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Chris Paul, Clint Capela, Rockets, Warriors

4 adjustments Rockets must make to bounce back in Game 2 vs. Warriors

The Houston Rockets let one slip away in Game 1 vs. the Golden State Warriors. It was a winnable game, and a Game 1 win would’ve set the tone for the series and put pressure on the defending champs.

Regardless, a Game 2 victory would mean just as much for the Rockets in wrestling home court advantage away. As Mike D’Antoni ponders adjustments for Tuesday’s game, there may not be a whole lot to change. The Rockets, in general, typically don’t make too many major adjustments over the course of a series. They force teams to adjust to them with their isolation-based play, their high-volume three-point shooting, and the unstoppable nature of James Harden.

Harden is a force of nature, and teams have to scheme around him. He is inevitable. He averaged an insane 36.1 points per game in the regular season. And he scored 35 points in Game 1, albeit on a less-than-desirable 32% from the field.

The Rockets will continue to rely on Harden, as he’s their bread-and-butter. But adjustments are always needed in each seven-game chess match. After the Warriors blew out the Rockets in Game 1 of last year’s Western Conference Finals, Houston responded by moving the ball more, getting a lot more open looks, and won Game 2 easily.

Will this year’s series follow the same storyline? Here are four adjustments that the Rockets could make to even up the series in Game 2:

4) Stop arguing foul calls

Nowadays, all teams do it. In today’s NBA, where the slightest contact can be called as a foul, it opens up a world of questions of what should be called a foul and what shouldn’t be. It doesn’t help that the consistency varies from player to player. For example, a star player who’s adept at drawing contact could get a certain foul call, but the same contact on the other end will be a no-call.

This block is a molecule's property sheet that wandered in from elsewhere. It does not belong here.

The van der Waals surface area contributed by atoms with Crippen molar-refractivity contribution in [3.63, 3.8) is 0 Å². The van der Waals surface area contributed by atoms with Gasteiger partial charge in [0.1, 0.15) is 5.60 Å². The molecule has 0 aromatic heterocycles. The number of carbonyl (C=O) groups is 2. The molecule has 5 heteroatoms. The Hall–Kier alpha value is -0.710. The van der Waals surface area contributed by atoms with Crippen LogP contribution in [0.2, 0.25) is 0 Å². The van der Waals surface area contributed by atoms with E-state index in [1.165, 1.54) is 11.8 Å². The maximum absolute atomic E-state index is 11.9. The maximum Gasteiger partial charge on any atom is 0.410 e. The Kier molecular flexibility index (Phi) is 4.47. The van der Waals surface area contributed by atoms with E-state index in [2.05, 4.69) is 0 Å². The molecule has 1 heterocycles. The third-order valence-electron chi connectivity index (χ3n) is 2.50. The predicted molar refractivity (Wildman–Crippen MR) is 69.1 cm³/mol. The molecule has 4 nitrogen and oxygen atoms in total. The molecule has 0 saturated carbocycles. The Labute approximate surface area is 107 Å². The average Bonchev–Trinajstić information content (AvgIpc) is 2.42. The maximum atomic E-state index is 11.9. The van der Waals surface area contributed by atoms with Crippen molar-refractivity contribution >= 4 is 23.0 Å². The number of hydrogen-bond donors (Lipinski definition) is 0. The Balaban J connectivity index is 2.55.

As a result, players are constantly arguing calls, as was the case in Game 1. Both Warriors players and Rockets players expressed their frustration over inconsistency in foul calls. And while that’s natural, and every team does it, it could actually hurt the team.

Credit the Warriors’ defense for holding the Rockets to 41.9% shooting from the field. But the Rockets’ players definitely felt they should’ve been getting more calls.

Chris Paul was ejected with four seconds left in the game because of his second technical foul arguing with the refs. With just seconds remaining, Paul’s ejection didn’t hurt the Rockets. But what if it had occurred earlier in the game? The loss of Paul would mean a great deal. Outside of the ejection, there were multiple times where players looked to the ref with their hands raised after a play, expecting a whistle that never came.

A ref isn’t going to change his mind after a play has occurred, so the arguing, the glares at refs, and the hands thrown in the air only serve to slow the defense down as they get back in transition. And against the Warriors, little things like that could hurt.